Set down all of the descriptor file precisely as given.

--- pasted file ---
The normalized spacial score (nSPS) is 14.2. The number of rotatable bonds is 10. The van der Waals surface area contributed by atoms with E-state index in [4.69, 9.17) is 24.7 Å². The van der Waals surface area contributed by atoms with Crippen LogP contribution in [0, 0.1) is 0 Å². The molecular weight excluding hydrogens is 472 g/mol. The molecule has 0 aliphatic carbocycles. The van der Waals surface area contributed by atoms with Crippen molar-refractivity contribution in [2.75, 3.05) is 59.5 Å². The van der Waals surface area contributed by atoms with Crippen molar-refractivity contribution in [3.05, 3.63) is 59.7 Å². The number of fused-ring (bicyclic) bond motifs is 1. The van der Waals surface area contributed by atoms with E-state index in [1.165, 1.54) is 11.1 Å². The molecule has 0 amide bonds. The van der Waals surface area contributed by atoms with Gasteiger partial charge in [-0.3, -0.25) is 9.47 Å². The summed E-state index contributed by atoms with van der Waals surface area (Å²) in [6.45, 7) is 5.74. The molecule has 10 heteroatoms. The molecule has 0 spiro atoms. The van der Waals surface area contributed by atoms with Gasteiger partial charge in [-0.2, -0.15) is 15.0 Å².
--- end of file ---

The normalized spacial score (nSPS) is 14.2. The number of rotatable bonds is 10. The van der Waals surface area contributed by atoms with E-state index in [4.69, 9.17) is 24.7 Å². The van der Waals surface area contributed by atoms with Crippen LogP contribution in [0, 0.1) is 0 Å². The molecular weight excluding hydrogens is 472 g/mol. The molecule has 0 aliphatic carbocycles. The van der Waals surface area contributed by atoms with Crippen molar-refractivity contribution in [2.75, 3.05) is 59.5 Å². The van der Waals surface area contributed by atoms with Crippen molar-refractivity contribution in [3.05, 3.63) is 59.7 Å². The number of fused-ring (bicyclic) bond motifs is 1. The van der Waals surface area contributed by atoms with E-state index in [1.165, 1.54) is 11.1 Å². The molecule has 0 amide bonds. The van der Waals surface area contributed by atoms with Gasteiger partial charge in [-0.3, -0.25) is 9.47 Å². The summed E-state index contributed by atoms with van der Waals surface area (Å²) in [6.45, 7) is 5.74. The molecule has 10 heteroatoms. The molecule has 0 spiro atoms. The van der Waals surface area contributed by atoms with Gasteiger partial charge in [-0.2, -0.15) is 15.0 Å².